REDWOOD CITY, Calif. (AP) – Some screamed. Some cried. Some soberly described what they saw. Few could believe it. A limousine sat on a San Francisco Bay Area bridge, engulfed in flames, with people still inside.
Recordings of the 911 calls released Monday captured witnesses, including some who had just escaped the limo, recounting the last moments of the five nurses who died inside, as authorities said a mechanical problem was behind the fire that killed them and no crime was committed.
One call was from a woman who said she was a passenger and there were people burning inside the limo as a dispatcher, struggling to understand her, tried to get her to stop screaming.
“Oh, my god! Oh, my god!” an unidentified woman can be heard saying in one call.
“Get out! Get out!” a man can be heard saying in another.
A rescuer sounds almost resigned as he tells an operator that he didn’t know how the people inside could be saved.
“The rear of the limo is fully engulfed, and the doors are locked,” the man says. “I don’t think there is anything we can do.”
Investigators said one of the rear doors had the child lock engaged, preventing it from being opened from the inside. The limo was too burned for investigators to determine if the lock was engaged on the other side.
The May 4 fire broke out on the San Mateo-Hayward Bridge while nurse Neriza Fojas, one of the five killed, was celebrating her recent wedding with a group of friends. Four other friends inside the limo, and the driver, survived.
A catastrophic failure of the rear suspension system was the cause of the fire, California Highway Patrol Capt. Mike Maskarich said at a news conference Monday. The air suspension failure allowed the spinning driveshaft to contact the floor pan, causing friction that ignited carpets and set the 1999 Lincoln Town Car on fire, according to the CHP’s report on the incident.
The findings meant no criminal charges would be filed.
“Some tragedies are crimes and some are not, and this one is not,” San Mateo County District Attorney Steve Wagstaffe said at the news conference.
The California Public Utilities Commission, which regulates limousines in the state, was fining the operator $1,500 for having nine passengers in the limo that was only authorized to hold eight.
In interviews with investigators, the survivors described a harrowing escape.
Amalia Loyola, speaking from the hospital hours after the fire, said she had to push one friend through the window as another friend pulled her out the driver’s door, according to the investigation report.
“When I was getting out of the limousine, the partition was so small my hips got stuck between the partition and the small ledge. I was hanging out headfirst,” she said.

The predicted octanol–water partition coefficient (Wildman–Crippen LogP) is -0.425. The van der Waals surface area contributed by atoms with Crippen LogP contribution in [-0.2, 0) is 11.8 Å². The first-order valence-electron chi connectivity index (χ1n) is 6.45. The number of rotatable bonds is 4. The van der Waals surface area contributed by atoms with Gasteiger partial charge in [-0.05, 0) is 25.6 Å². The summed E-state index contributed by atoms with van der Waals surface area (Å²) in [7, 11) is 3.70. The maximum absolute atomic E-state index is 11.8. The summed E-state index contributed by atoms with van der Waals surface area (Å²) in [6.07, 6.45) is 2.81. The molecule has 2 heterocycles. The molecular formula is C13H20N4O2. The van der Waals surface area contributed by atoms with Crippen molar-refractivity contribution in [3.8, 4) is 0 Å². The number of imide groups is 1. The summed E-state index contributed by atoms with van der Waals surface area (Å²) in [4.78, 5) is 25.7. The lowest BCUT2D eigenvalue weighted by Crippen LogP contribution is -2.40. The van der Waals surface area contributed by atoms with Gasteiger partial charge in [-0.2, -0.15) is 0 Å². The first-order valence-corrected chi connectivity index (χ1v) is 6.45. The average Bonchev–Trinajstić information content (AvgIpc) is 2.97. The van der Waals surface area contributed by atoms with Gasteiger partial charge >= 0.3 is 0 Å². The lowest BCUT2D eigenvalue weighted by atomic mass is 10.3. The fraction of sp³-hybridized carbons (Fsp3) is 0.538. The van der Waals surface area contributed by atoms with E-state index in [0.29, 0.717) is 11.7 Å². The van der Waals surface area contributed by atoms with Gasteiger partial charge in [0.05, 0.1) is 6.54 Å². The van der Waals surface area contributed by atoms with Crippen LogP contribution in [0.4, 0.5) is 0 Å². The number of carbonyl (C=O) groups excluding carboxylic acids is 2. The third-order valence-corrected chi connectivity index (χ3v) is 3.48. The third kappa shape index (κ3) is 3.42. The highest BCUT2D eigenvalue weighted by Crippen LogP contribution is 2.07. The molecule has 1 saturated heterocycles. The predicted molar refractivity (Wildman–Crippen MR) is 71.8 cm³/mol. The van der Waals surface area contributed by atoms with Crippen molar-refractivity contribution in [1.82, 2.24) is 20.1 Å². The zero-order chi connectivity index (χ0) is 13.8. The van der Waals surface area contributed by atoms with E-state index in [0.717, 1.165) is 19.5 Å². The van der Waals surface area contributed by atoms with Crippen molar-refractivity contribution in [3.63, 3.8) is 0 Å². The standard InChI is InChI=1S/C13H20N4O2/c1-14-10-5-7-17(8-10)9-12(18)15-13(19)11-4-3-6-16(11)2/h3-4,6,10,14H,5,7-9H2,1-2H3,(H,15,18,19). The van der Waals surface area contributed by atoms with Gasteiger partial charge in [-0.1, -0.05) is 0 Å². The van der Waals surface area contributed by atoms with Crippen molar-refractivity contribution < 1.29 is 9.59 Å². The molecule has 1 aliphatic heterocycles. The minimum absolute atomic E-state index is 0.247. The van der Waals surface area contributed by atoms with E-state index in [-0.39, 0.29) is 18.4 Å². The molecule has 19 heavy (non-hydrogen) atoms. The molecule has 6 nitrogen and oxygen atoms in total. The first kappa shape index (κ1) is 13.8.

Loyola would be the last one out.
“We all waited for other people to get out, but no one did,” said another survivor, Jasmin Deguia, according to the report.
The limo’s driver, Orville Brown, 46, of San Jose, told investigators that at first he misunderstood one of the passengers when she knocked on the partition window.
“I thought she was asking if she could smoke,” Brown said in interview transcripts.
He said seconds later, the women knocked again, this time screaming, “Smoke, smoke!” and “Pull over.”
Brown said he got out and “tried to call 911, but it was busy.”
Another passenger, Grace Guardiano, said the driver was “standing out there on his phone,” after stopping the limo.
“He did not open the doors,” Guardiano said. “I went out through the partition and called 911 from outside.”
Brown said he helped the four survivors escape through the partition. One of the women ran around to a rear passenger door, but by then the vehicle was engulfed in flames.
The investigation found that the suspension and axle travel stops for the differential failed, allowing the spinning driveshaft to rub directly underneath the floor panel.
“The heat and possibly sparks, generated from the friction … ignited the materials covering the floorboard,” the report said. Those materials were the carpet in the backseat.
The report doesn’t pinpoint why the suspension failed, but it said those failures “occur with some frequency, due to the normal wear and aging of the various components.”
The probe found no indication that an electrical failure or gas from the fuel system contributed.
While the chain of events that led to the accident may be unusual, some vehicle safety advocates were troubled that a fire not fed by gasoline could engulf the vehicle.
“Not many vehicles would have that type of failure, nonetheless the overriding question is why does a limousine have so many flammable materials in it? That’s what concerns me as a safety advocate,” said Clarence Ditlow, executive director of the Center for Auto Safety, a consumer advocacy group.
Fatal accidents involving limousines are rare. From 2002 through 2011, 31 limousine passengers or drivers died in 21 crashes, according to data kept by the National Highway Traffic Safety Administration. Only three of those deaths were related to a fire, all in 2003.
Associates Press writer Justin Pritchard in Los Angeles contributed to this report.
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